Flashpoint: Second Post (Jedi Rescue)

Posted in Fiction at 12:46 am by Rosepixie

For some reason Zayne’s rescue of the jedi just seemed too easy. I mean, I know that he had a Mandalorean working with him and a ship and all, but it still seems like one of the masters should have been able to do it before. It was intriguing, though, the Mandaloreans trying to figure out the jedi. Why don’t they have their own jedi? Doesn’t the force work for them too?


Rest in Peace: More Thoughts

Posted in History, Sociology at 12:02 am by Rosepixie

This is an absolutely fascinating book. It gives such an interesting view of American history and how the prevailing culture changed and evolved over the years. There’s a bunch of places listed in here that I would love to go visit. This book also got me thinking about what kind of burial and funeral I want when I die. Where do I want to be buried?

In my father’s hometown there is a cemetery built like an amphitheater, in a semicircle and sloping up all around. Greene didn’t describe anything like this and I’ve never really seen any other cemeteries at all like it in this country. It also doesn’t seem to have much in the way of rules. I now really want to know its history! When was it built and why was it designed like that? Were there ever rules? Are there now? What are/were they?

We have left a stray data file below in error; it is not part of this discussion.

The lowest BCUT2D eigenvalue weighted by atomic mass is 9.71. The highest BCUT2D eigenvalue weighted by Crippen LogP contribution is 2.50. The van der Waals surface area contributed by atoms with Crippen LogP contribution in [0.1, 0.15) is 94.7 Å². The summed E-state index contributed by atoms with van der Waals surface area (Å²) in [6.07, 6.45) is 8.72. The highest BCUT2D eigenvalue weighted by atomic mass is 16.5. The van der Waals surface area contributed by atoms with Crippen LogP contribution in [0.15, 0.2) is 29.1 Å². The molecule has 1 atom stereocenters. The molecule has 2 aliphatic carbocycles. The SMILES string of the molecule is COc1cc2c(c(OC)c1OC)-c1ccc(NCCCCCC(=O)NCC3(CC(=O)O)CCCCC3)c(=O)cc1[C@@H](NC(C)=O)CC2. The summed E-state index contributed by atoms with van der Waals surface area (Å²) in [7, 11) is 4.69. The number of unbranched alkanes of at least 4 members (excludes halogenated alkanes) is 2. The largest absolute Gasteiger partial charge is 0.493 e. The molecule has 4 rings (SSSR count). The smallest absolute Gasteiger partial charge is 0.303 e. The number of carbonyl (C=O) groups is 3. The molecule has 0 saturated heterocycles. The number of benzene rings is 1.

Spider 16/1: Thoughts

Posted in Magazines at 3:36 am by Rosepixie

Spider 16/1I bought this issue of Spider primarily because of the absolutely fantastic cover by David Hohn. I really enjoyed it, though. In some ways it reminded me of classic Crickets because they used to have more content like this and the Spider bugs still define a lot of words, whereas the Cricket gang has cut way back. I loved “I Won’t Sneeze” and “The Magic Pot”, but I’m always a fan of folk-tale-type stories. I also enjoyed “Doodlebug and Dandelion: The Snow Maze” a great deal because it was cute and funny. Overall I was quite pleased with this issue and am almost tempted to pick up another issue of Spider!

Flashpoint: First Post (First Impressions)

Posted in Fiction at 2:53 am by Rosepixie

Well, it was looking like they had been doing a good job of laying low. Somehow nothing seems to work out right for this group. I’ll be really interested to see where this story goes now. The characters are great and hopefully they will get more development as this story progresses as well!

Confessions of a Blabbermouth: Fourth Post (Final Thoughts)

Posted in Fiction, Teen at 1:33 am by Rosepixie

This ended great. It was realistic, but also satisfying and encouraging. Chloe stood up for herself and it was clear that she had learned the importance of doing so and would do it again in the future whenever she needed to. Not all the problems were magically solved, but things got better and, as I said, it was satisfying.

Rest in Peace: Thoughts

Posted in History, Sociology at 12:50 am by Rosepixie